Soon Monica got into a relationship with Iqbal aged 20. He lived in a nearby slum and worked as a driver earning Rs.15,000 per month. Iqbal would visit Monica at home when her mother was away at work. It was only when Monica visited a public hospital with stomach pains that she realized she was five months pregnant. She had crossed the permissible period for abortion and hence had no choice but to continue with the pregnancy.

Monica’s mother was very upset. She approached Iqbal’s family and proposed marriage. However Iqbal’s family rejected the proposal of marriage of their son to a lowly Christian girl. But Monica was confident of her relationship and convinced her mother that in due course of time Iqbal would surely marry her. Her mother had no choice but to bide time.

As her pregnancy advanced, Monica continued to suffer from acute abdominal pain. It was thus in her eighth month Monica again approached another public hospital. At the registration counter, Monica was asked routine questions about her age and marital status. On realizing that she was 14 and unmarried, the hospital, without her knowledge, contacted the local police and all hell broke loose!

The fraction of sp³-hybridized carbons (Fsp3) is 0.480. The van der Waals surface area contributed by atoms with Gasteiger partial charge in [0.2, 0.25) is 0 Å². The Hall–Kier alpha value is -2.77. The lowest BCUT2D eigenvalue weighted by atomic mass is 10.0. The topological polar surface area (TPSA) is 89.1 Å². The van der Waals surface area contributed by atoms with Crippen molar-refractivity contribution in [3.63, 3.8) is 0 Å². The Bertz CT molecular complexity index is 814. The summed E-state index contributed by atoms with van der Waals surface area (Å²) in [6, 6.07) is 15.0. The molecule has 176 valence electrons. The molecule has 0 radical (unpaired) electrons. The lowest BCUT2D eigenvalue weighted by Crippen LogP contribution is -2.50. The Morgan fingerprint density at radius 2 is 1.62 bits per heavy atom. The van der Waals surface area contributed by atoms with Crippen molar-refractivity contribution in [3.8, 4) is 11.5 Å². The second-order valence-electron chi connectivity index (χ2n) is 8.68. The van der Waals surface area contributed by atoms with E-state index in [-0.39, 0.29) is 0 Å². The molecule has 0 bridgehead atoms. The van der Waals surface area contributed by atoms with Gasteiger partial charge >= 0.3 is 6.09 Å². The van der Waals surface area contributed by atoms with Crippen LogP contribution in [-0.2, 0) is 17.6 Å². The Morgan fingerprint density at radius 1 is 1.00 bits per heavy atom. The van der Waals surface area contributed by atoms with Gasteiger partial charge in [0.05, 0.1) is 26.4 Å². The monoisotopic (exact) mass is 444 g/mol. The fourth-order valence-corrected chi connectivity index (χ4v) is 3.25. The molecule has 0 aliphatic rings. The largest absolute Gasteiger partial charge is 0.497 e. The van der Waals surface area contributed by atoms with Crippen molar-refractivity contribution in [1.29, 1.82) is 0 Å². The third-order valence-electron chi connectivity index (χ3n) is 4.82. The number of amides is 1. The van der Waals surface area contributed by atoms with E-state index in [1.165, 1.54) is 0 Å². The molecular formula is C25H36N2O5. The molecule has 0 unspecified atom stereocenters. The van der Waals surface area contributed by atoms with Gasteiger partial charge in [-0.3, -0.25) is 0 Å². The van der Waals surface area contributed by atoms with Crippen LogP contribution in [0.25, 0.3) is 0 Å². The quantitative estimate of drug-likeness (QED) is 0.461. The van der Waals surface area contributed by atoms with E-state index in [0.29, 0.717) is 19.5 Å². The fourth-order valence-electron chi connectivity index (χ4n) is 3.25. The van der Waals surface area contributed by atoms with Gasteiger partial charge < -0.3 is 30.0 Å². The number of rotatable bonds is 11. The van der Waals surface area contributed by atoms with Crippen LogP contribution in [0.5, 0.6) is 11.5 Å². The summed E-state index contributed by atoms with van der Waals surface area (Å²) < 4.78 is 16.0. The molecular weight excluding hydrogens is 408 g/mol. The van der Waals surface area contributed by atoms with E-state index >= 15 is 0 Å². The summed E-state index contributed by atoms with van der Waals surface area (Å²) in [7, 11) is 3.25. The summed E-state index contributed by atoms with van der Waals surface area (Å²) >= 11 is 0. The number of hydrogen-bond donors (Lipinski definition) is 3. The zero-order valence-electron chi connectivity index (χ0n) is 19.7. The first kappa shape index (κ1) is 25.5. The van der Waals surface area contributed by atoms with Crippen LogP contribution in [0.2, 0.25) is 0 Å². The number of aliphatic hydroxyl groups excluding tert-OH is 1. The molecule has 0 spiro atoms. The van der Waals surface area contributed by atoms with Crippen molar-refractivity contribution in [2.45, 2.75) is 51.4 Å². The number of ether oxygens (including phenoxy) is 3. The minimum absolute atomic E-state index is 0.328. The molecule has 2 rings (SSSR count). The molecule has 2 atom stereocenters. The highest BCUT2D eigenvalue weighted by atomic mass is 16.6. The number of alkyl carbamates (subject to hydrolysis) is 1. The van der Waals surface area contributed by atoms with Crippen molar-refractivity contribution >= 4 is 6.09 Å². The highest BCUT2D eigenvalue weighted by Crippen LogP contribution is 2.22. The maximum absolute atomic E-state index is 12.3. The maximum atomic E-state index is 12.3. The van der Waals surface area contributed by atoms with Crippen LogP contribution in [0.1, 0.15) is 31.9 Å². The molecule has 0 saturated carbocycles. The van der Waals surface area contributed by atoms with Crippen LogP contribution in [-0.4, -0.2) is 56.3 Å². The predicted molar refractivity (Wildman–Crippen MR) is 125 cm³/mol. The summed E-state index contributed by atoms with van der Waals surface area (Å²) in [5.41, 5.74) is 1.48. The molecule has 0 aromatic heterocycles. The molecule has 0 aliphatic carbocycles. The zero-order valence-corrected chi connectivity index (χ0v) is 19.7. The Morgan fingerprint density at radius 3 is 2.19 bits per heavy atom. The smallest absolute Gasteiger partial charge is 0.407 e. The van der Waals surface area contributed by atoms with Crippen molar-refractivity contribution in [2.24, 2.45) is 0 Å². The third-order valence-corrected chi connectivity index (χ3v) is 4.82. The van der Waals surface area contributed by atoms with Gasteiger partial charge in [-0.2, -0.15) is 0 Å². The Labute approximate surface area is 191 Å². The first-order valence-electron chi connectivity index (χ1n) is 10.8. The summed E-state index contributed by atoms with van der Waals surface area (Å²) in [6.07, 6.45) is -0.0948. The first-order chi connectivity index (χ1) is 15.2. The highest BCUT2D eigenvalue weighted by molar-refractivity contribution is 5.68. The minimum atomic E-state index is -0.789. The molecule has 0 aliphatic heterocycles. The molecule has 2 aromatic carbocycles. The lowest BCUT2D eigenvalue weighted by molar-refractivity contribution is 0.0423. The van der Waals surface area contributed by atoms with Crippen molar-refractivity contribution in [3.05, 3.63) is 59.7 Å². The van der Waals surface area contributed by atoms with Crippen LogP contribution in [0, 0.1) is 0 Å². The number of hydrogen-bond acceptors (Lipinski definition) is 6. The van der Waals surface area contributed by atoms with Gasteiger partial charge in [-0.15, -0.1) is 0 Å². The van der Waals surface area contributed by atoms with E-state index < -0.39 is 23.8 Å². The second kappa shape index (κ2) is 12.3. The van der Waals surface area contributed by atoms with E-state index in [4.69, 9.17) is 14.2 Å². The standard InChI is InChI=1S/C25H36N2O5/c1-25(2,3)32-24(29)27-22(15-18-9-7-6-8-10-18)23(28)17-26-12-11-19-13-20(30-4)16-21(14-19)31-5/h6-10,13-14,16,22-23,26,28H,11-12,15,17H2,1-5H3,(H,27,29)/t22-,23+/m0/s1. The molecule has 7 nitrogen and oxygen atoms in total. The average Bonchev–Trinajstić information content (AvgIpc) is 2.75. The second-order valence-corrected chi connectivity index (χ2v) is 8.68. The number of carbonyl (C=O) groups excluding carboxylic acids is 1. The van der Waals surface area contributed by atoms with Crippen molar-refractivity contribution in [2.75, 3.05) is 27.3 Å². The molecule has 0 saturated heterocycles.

When the police arrived Monica’s mother tried desperately to convince them that they were in a relationship and were to be married soon. But the doctors insisted that it was a case of statutory rape (as Monica was below the age of consent). The police and doctors compelled her to file a criminal complaint.

Iqbal was arrested. The news was splashed in local newspapers and cable networks. Iqbal was immediately sacked from his job. He was the sole earning member of his family, so the family was furious with Monica and her mother and blamed them for his misfortune.